The UK Internet access market mimics the US, with the same top three ISPs/portals — MSN, Yahoo!, and AOL. But according to a new brief by Forrester Research B.V. (Nadsaq: FORR), broadband will turn local challenger ntlworld into a worthy opponent, while the rest of the players will just try to hang on.
MSN, Yahoo!, and AOL had a combined UK market share of 26 percent in 2002 but lost ground as nontraditional portals Google, eBay, and the BBC almost doubled their joint share. Today, AOL, with its premium ISP offering, expects to make most money in access, but MSN and Yahoo! rely on advertising for more than 80 percent of their income. In 2003, MSN and Yahoo! will fail to differentiate and will continue to offer the same products: premium email-related services. Forrester believes that while MSN will use its technology skills to attract advertising pounds, Yahoo! will hit back, using Inktomi technology to grab paid-for searches. AOL’s narrowband users will keep it strong but only for another year.
“nltworld has clawed its way from bankruptcy to being the ISP/portal with the highest number of broadband subscribers in the UK, doubling its traffic share during the year,” said Forrester Analyst Hellen K. Omwando. “By charging consumers a low-entry broadband access price of £17.99, ntlworld has ensured that 60 percent of its 1.7 million Net subscribers use broadband, and it has reduced annual churn from 25 percent to 13 percent. As its two-way cable broadband base quickly saturates, it will turn to its affiliated digital TV platform to cross-promote traffic and cross-sell non-access-related services and content. By contrast, expensive BT Openworld has languished, and its traffic share — which includes other BT properties — has remained at about 2.4 percent. Going forward, BT Openworld must pick a price-insensitive niche such as home businesses or up-market consumers that want to play it safe with the BT brand.”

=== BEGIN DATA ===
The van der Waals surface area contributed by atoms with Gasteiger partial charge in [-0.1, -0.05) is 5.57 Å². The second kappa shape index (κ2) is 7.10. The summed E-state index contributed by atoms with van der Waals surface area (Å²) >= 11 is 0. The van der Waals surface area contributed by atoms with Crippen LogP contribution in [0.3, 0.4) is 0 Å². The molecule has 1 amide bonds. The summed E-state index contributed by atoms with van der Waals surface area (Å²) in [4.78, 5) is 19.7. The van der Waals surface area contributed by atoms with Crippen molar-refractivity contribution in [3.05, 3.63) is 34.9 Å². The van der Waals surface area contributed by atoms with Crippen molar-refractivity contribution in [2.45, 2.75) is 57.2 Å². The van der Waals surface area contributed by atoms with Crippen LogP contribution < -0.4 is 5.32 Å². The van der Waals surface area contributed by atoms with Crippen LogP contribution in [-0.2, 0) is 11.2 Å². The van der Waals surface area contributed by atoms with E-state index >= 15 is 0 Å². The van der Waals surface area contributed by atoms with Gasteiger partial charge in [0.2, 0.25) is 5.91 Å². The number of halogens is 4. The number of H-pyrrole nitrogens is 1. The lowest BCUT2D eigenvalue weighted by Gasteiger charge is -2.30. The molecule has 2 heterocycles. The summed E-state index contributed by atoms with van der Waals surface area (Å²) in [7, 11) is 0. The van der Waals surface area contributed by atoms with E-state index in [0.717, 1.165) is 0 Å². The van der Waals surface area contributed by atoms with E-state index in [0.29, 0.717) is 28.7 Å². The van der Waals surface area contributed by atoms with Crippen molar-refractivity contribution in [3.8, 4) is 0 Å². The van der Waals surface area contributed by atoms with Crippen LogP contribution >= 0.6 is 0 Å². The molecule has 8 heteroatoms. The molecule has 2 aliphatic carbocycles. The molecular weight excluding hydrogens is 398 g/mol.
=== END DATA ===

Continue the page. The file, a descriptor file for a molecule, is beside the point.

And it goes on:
Although it had the most ISP subscribers two years ago, Freeserve.com has barely broken through the 2 percent traffic-share barrier. Also, its subscribers’ average 14-minute online session is less than half the 35 minutes spent by users of the US players and ntlworld, Forrester believes that Freeserve.com should focus on maintaining its narrowband users — 24 percent of the UK narrowband market — and compete by launching functional services like property finding.
“Tiscali and Lycos are still hanging on, but only just,” Omwando added. “Tiscali has the same broadband offer as ntlworld but crucially lacks the strong brand, and Lycos has maintained its 1.3 percent market share through Emotive Network services like Tripod and love@lycos. This year Forrester advises Tiscali to court SMEs, while Lycos should either retreat or seek a buyer. The Tiscali Group’s pan-European ambitions remain firm; with IP network coverage in the UK, it will not dispose of Tiscali.co.uk any time soon, despite its losses. But as BT and ntl put the heat on broadband access, Tiscali will shift to the underserved SME market. Conversely, Lycos.co.uk has run out of steam and should be incorporate into Terra Lycos’ portfolio of European properties, thereby avoiding another party acquiring the use of the Lycos brand name.”